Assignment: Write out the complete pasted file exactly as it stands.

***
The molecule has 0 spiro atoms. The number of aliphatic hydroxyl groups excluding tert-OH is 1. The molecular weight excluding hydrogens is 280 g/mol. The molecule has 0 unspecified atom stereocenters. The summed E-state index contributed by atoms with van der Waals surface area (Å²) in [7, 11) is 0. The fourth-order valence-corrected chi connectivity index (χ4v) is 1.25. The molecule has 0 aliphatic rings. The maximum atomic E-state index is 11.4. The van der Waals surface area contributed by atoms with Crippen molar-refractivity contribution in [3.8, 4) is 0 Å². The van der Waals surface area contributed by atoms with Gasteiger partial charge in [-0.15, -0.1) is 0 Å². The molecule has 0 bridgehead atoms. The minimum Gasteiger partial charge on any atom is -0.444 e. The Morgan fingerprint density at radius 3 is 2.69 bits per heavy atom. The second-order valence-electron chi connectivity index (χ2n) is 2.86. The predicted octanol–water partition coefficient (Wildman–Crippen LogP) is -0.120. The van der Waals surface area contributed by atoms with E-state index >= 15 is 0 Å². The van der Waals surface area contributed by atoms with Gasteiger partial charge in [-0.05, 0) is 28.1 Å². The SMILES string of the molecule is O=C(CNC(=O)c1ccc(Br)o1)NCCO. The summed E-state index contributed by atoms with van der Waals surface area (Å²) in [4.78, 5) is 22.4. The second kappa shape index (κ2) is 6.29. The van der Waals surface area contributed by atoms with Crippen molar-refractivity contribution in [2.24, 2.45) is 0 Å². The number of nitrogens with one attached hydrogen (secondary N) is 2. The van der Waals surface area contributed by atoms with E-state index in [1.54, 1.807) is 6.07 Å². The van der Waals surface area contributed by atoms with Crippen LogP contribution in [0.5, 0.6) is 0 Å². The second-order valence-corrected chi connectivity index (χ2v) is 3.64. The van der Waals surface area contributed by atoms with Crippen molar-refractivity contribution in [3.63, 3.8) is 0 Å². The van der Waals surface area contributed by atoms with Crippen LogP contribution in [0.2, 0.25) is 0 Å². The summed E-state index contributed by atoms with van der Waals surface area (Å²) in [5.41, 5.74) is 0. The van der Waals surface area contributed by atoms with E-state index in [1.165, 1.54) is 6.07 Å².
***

The molecule has 0 spiro atoms. The number of aliphatic hydroxyl groups excluding tert-OH is 1. The molecular weight excluding hydrogens is 280 g/mol. The molecule has 0 unspecified atom stereocenters. The summed E-state index contributed by atoms with van der Waals surface area (Å²) in [7, 11) is 0. The fourth-order valence-corrected chi connectivity index (χ4v) is 1.25. The molecule has 0 aliphatic rings. The maximum atomic E-state index is 11.4. The van der Waals surface area contributed by atoms with Crippen molar-refractivity contribution in [3.8, 4) is 0 Å². The van der Waals surface area contributed by atoms with Gasteiger partial charge in [-0.15, -0.1) is 0 Å². The molecule has 0 bridgehead atoms. The minimum Gasteiger partial charge on any atom is -0.444 e. The Morgan fingerprint density at radius 3 is 2.69 bits per heavy atom. The second-order valence-electron chi connectivity index (χ2n) is 2.86. The predicted octanol–water partition coefficient (Wildman–Crippen LogP) is -0.120. The van der Waals surface area contributed by atoms with E-state index >= 15 is 0 Å². The van der Waals surface area contributed by atoms with Gasteiger partial charge in [-0.05, 0) is 28.1 Å². The SMILES string of the molecule is O=C(CNC(=O)c1ccc(Br)o1)NCCO. The summed E-state index contributed by atoms with van der Waals surface area (Å²) in [4.78, 5) is 22.4. The second kappa shape index (κ2) is 6.29. The van der Waals surface area contributed by atoms with Crippen molar-refractivity contribution in [2.24, 2.45) is 0 Å². The number of nitrogens with one attached hydrogen (secondary N) is 2. The van der Waals surface area contributed by atoms with E-state index in [1.54, 1.807) is 6.07 Å². The van der Waals surface area contributed by atoms with Crippen LogP contribution in [0.5, 0.6) is 0 Å². The second-order valence-corrected chi connectivity index (χ2v) is 3.64. The van der Waals surface area contributed by atoms with Crippen molar-refractivity contribution in [3.63, 3.8) is 0 Å². The van der Waals surface area contributed by atoms with Crippen LogP contribution in [0.2, 0.25) is 0 Å². The summed E-state index contributed by atoms with van der Waals surface area (Å²) in [5.41, 5.74) is 0. The van der Waals surface area contributed by atoms with E-state index in [1.165, 1.54) is 6.07 Å².